Ezra 2:1ff—Why are many of the numbers in Ezra’s list of those who returned to Jerusalem different from those in Nehemiah 7?

Problem: In the record of those who returned to Jerusalem under the leadership of Zerubbabel as recorded in Ezra, there are 32 family units identified and numbered. In 18 of these instances, the numbers in Ezra are exactly the same as those found in Nehemiah 7. However, in 14 instances, the numbers differ. The difference ranges from as little as one to as much as 1,100. Why are these numbers different?

Solution: First, it is possible that each of these is a copyist error. One of the most problematic areas of transcription for the Jewish scribe was copying numbers. It is certainly conceivable that out of these rather large lists of names and numbers there would be a number of copyist errors (see Appendix 2).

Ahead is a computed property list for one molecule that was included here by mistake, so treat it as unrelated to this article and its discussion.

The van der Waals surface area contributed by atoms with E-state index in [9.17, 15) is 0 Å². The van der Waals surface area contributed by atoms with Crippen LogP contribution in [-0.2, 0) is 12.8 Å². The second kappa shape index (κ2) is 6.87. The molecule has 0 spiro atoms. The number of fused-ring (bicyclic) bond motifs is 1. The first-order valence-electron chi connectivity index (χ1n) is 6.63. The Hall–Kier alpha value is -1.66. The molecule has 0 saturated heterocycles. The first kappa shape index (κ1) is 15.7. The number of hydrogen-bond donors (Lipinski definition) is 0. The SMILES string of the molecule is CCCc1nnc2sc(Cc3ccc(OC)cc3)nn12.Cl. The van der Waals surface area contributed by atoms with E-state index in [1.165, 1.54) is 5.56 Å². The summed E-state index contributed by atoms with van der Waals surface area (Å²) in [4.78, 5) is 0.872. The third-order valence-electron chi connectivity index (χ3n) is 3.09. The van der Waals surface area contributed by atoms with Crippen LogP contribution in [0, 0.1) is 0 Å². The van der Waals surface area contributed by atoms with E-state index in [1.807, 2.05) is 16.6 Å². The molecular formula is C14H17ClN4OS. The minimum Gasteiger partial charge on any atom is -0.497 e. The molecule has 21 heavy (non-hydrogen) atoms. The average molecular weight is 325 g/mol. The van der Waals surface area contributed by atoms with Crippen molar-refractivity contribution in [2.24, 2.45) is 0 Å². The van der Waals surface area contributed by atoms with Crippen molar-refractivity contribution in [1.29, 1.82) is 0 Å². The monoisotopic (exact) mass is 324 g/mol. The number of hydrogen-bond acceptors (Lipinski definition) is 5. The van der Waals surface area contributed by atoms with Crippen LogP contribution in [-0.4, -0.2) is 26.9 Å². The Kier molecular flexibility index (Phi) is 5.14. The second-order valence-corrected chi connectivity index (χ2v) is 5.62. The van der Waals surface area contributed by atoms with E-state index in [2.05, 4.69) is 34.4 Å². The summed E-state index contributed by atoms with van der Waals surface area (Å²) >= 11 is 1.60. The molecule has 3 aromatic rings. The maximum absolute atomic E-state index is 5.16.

Second, it is also possible that Ezra and Nehemiah compiled their lists at different times. Ezra may have compiled a list of those who left Babylon with Zerubbabel, while Nehemiah compiled his list of those who actually made it to Jerusalem. In some cases, people who left Babylon with the intention of going back to rebuild Jerusalem may have turned back or died along the way. In other cases, a family may have enlisted recruits to bolster their numbers. Perhaps family members in other lands got word of the migration and rendezvoused with their relatives along the way from Babylon to Jerusalem.

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This excerpt is from When Critics Ask: A Popular Handbook on Bible Difficulties (Wheaton, Ill.: Victor Books, 1992). © 2014 Norman Geisler and Thomas Howe. All rights reserved. Used by permission. Click here to purchase this book.